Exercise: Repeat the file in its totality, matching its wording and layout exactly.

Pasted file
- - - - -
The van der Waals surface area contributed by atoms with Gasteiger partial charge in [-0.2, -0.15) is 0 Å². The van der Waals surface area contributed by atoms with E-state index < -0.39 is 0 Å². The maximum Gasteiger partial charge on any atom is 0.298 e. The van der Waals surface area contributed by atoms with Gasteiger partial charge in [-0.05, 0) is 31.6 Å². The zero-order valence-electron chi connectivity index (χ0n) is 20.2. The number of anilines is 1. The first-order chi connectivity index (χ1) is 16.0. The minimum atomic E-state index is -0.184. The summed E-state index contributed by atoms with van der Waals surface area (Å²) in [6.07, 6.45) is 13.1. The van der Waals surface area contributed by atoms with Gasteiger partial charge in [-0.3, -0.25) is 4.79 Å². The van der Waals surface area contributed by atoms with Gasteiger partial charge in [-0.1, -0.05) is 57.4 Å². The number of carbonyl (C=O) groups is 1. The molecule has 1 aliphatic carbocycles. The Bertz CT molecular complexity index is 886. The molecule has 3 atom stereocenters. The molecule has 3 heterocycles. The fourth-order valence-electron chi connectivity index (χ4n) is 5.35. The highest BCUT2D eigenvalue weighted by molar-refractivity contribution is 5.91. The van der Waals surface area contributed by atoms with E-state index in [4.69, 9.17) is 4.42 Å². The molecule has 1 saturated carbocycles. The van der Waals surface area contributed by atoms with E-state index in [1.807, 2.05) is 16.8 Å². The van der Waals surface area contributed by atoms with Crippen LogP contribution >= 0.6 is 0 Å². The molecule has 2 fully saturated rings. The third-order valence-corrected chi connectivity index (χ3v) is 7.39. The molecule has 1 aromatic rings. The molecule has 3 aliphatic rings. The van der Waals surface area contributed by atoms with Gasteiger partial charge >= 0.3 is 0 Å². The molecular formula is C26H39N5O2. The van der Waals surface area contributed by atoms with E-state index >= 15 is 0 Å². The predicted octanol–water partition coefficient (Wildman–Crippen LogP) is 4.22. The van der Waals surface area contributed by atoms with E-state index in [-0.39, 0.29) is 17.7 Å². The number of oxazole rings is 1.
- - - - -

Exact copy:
The van der Waals surface area contributed by atoms with Gasteiger partial charge in [-0.2, -0.15) is 0 Å². The van der Waals surface area contributed by atoms with E-state index < -0.39 is 0 Å². The maximum Gasteiger partial charge on any atom is 0.298 e. The van der Waals surface area contributed by atoms with Gasteiger partial charge in [-0.05, 0) is 31.6 Å². The zero-order valence-electron chi connectivity index (χ0n) is 20.2. The number of anilines is 1. The first-order chi connectivity index (χ1) is 16.0. The minimum atomic E-state index is -0.184. The summed E-state index contributed by atoms with van der Waals surface area (Å²) in [6.07, 6.45) is 13.1. The van der Waals surface area contributed by atoms with Gasteiger partial charge in [-0.3, -0.25) is 4.79 Å². The van der Waals surface area contributed by atoms with Gasteiger partial charge in [-0.1, -0.05) is 57.4 Å². The number of carbonyl (C=O) groups is 1. The molecule has 1 aliphatic carbocycles. The Bertz CT molecular complexity index is 886. The molecule has 3 atom stereocenters. The molecule has 3 heterocycles. The fourth-order valence-electron chi connectivity index (χ4n) is 5.35. The highest BCUT2D eigenvalue weighted by molar-refractivity contribution is 5.91. The van der Waals surface area contributed by atoms with E-state index in [4.69, 9.17) is 4.42 Å². The molecule has 1 saturated carbocycles. The van der Waals surface area contributed by atoms with E-state index in [1.807, 2.05) is 16.8 Å². The van der Waals surface area contributed by atoms with Crippen LogP contribution >= 0.6 is 0 Å². The molecule has 2 fully saturated rings. The third-order valence-corrected chi connectivity index (χ3v) is 7.39. The molecule has 1 aromatic rings. The molecule has 3 aliphatic rings. The van der Waals surface area contributed by atoms with Gasteiger partial charge >= 0.3 is 0 Å². The molecular formula is C26H39N5O2. The van der Waals surface area contributed by atoms with E-state index >= 15 is 0 Å². The predicted octanol–water partition coefficient (Wildman–Crippen LogP) is 4.22. The van der Waals surface area contributed by atoms with E-state index in [-0.39, 0.29) is 17.7 Å². The number of oxazole rings is 1.